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Certainly an impressive win last night for Chris Christie. And a note from the Christie campaign team highlights just how impressive. The New Jersey governor won reeleection by large margins among, well, almost everybody in the deep-blue Garden State (via Politico):
Christie won among both men and women: 63 percent of men and 57 percent of women. His margin among women represents a 10-point improvement from 2009 when he won 45 percent of the vote … Christie won 21 percent of African-American voters – up from 9 percent in 2009 … Christie won an outright majority (51 percent) of the Hispanic vote – up from 32 percent in 2009 … Christie won every education level and income group … Christie won 32 percent of the Democratic vote … Christie won 66 percent of independents and 61 percent of moderates … He did this in a state where Democrats outnumber Republicans by 700,000 voters.
Little surprise, then, that the media are describing Christie as the frontrunner for the Republican presidential nomination. But it’s early. Two years before the 2008 presidential election, it seemed a reasonable bet that the race for the White House would be Rudy Giuliani vs. Hillary Clinton.
Indeed, Christie skeptics point to the failed Giuliani campaign as a cautionary tale. The mayor was a northeasterner whose brash political style and policy moderation didn’t play well among national Republicans. Aren’t the comparisons to Christie obvious? Not to me. Giuliani was a tax-cutting hawk whose moderation was on social issues. Christie, in contrast, is a pro-lifer who has expressed personal opposition to same-sex marriage. And while Christie certainly has a big, blunt personality, he would seem to have more suburban appeal in a GOP primary than Giuliani, the thrice-married, urbane Manhattanite.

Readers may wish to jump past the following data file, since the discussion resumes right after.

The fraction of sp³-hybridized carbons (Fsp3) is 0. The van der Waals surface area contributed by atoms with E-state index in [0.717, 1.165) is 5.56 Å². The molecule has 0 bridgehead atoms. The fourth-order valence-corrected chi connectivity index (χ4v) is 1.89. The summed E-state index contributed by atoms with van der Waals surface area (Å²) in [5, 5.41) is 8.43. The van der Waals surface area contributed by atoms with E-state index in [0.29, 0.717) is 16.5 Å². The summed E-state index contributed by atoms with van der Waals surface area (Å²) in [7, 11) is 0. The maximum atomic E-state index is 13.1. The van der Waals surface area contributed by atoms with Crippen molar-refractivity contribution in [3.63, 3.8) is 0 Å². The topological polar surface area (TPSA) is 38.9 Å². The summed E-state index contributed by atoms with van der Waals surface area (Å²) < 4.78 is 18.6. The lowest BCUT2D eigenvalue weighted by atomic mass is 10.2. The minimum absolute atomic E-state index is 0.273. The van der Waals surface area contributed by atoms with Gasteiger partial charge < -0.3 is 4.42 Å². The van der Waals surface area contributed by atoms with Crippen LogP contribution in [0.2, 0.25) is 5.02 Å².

Maybe the better analogy is Christie as the GOP’s Bill Clinton. As columnist Matt Lewis wrote recently: “[Christie] could be the bizarro Bill Clinton. Just as America was willing to accept a ‘moderate’ Democratic governor from a Southern state in 1992, might they be willing to accept a “moderate” Republican from a Northeastern state in 2016?”
I would put it this way: Clinton ran as a modern, problem-solving reform Democrat. The Un-Mondale. Christie seems likely to run as a modern, problem-solving reform conservative. But he’ll need a policy agenda that supports his “we’re all in this together” persona. As Henry Olsen explains, “Christie’s New Jersey success ultimately rests on the notion that he represents the aspirations of average New Jerseyites against the elites.” He sided, for instance, with taxpayers over public sector unions in his battle over pensions.
But what would a national agenda look like? How can he avoid, as Olsen puts it, “the ‘many versus the few’ trap the Democrats are waiting to deploy” — the same one that snared Romney — while also proposing smart solutions to America’s challenges? Yes, business taxes must be cut and entitlements reformed. But at the same time, crony capitalist tax subsidies must be eliminated and social insurance programs redirected via means testing toward lower-income Americans. Cut top tax rates back to Clinton-era levels and cap deductions while also creating a more generous tax credit for families. End too-big-to-fail by breaking up the megabanks. In short, fashion an economic mobility agenda that also takes seriously modernizing the safety net for the demographics and problems — such as labor force participation and declining wages for lower-skill Americans — of the 21st century.
Maybe Christie can even call it his Putting People First agenda.
Follow James Pethokoukis on Twitter at @JimPethokoukis
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